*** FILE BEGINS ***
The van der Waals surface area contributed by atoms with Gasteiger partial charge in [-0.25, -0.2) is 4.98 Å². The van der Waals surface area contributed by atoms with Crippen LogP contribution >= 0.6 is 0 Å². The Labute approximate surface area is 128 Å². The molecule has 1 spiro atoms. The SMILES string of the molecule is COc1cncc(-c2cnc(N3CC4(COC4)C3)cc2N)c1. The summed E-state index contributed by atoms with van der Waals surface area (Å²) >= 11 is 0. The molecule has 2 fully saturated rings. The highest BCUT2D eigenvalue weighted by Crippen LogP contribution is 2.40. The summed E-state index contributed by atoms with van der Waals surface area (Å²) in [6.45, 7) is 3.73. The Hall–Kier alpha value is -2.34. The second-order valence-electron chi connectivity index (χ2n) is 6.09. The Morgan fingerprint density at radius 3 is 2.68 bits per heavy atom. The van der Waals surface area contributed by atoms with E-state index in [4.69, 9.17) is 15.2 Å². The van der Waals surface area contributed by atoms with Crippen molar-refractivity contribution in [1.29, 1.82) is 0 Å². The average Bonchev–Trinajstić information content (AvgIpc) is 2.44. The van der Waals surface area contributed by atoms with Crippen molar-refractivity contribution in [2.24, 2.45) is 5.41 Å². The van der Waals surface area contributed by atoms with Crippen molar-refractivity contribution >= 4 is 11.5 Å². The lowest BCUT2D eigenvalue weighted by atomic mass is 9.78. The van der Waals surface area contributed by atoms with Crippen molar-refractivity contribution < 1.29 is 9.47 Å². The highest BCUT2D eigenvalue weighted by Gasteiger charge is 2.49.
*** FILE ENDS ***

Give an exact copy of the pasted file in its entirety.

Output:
The van der Waals surface area contributed by atoms with Gasteiger partial charge in [-0.25, -0.2) is 4.98 Å². The van der Waals surface area contributed by atoms with Crippen LogP contribution >= 0.6 is 0 Å². The Labute approximate surface area is 128 Å². The molecule has 1 spiro atoms. The SMILES string of the molecule is COc1cncc(-c2cnc(N3CC4(COC4)C3)cc2N)c1. The summed E-state index contributed by atoms with van der Waals surface area (Å²) >= 11 is 0. The molecule has 2 fully saturated rings. The highest BCUT2D eigenvalue weighted by Crippen LogP contribution is 2.40. The summed E-state index contributed by atoms with van der Waals surface area (Å²) in [6.45, 7) is 3.73. The Hall–Kier alpha value is -2.34. The second-order valence-electron chi connectivity index (χ2n) is 6.09. The Morgan fingerprint density at radius 3 is 2.68 bits per heavy atom. The van der Waals surface area contributed by atoms with E-state index in [4.69, 9.17) is 15.2 Å². The van der Waals surface area contributed by atoms with Crippen molar-refractivity contribution in [1.29, 1.82) is 0 Å². The average Bonchev–Trinajstić information content (AvgIpc) is 2.44. The van der Waals surface area contributed by atoms with Crippen molar-refractivity contribution in [2.24, 2.45) is 5.41 Å². The van der Waals surface area contributed by atoms with Crippen molar-refractivity contribution >= 4 is 11.5 Å². The lowest BCUT2D eigenvalue weighted by atomic mass is 9.78. The van der Waals surface area contributed by atoms with Crippen molar-refractivity contribution < 1.29 is 9.47 Å². The highest BCUT2D eigenvalue weighted by Gasteiger charge is 2.49.